After 12 People Died in a Fire in Philadelphia Public Housing, Expert Says It Could Happen Anywhere

Many U.S. cities are facing hefty bills if they want to fix their aging public housing. Meanwhile, the need for homes outweighs supply, and some units can become crowded — which can be deadly.

A 12-victim fire at a packed public housing building in Philadelphia shows the nation needs more new units of public housing — and improved safety features in the units we have now, says a local anti-poverty advocate.

“People are not able to afford housing,” said Stephanie Sena, of the Student Run Emergency Housing Unit of Philadelphia, said on LX News Now. “More and more people who are in need of affordable housing are cramming into houses where they don't have fire exits or fire alarms that are working. This was preventable.”

The fire swept through the home early Wednesday morning and may have been sparked by a child playing with a lighter near a Christmas tree, according to NBC10 Philadelphia.

In the days following the tragedy, neighbors and leaders have sounded off locally and nationwide about the limited exits from the building and whether it should have been outfitted with a fire escape or sprinklers.

But adding features and upgrades to homes comes at a cost that many agencies can’t pay.

In its 2021 fiscal report, the Philadelphia Housing Authority said it has a backlog of needed repairs that would cost over $1 billion to fix. That’s more than 18 times the $53 million in capital the agency had last year.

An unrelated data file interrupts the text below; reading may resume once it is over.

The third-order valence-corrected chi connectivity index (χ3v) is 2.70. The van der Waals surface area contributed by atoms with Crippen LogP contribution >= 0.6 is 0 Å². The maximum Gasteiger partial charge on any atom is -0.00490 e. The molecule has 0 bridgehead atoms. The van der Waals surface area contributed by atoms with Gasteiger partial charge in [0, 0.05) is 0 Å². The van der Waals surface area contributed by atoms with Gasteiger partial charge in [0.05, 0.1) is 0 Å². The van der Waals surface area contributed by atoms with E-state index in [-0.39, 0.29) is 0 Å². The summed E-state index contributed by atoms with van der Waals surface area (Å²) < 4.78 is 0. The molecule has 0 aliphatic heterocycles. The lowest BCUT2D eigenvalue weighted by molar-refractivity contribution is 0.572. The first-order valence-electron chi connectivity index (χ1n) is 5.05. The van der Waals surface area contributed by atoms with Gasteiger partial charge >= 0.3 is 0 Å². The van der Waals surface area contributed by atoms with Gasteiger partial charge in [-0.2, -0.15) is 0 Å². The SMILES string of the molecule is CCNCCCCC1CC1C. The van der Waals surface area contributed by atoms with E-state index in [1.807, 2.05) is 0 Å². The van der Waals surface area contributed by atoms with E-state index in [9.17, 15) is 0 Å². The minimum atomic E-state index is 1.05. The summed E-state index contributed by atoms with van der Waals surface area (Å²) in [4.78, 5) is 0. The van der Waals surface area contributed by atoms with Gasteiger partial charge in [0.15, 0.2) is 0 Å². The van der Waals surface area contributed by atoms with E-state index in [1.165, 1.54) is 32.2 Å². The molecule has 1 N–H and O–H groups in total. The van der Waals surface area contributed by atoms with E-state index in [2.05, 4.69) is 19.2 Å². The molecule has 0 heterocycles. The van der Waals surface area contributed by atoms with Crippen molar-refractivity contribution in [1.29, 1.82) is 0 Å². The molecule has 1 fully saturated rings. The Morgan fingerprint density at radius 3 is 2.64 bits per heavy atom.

Many other cities’ public housing authorities are also facing down a hefty repair bill. Nationwide, the price tag to make all needed repairs to public housing could be as high as $70 billion, according to a report from the National Low Income Housing Coalition.

And every major metro area in the country has a shortage of homes for extremely low-income renters, the report found. On top of all that, people seeking public housing could have to wait about 10 years before they can move in.

“It is an example of a large-scale problem,” Sena said. “Over half of the United States’ housing agencies have waitlists that are closed. The wait for housing is approximately 11 years, so in the meantime, people are becoming homeless.”

In Philadelphia, the waitlist for public housing closed in 2013.

“We have had the alarm bell rung before. We know that this is a problem. We know that these houses are not kept up with,” Sena said.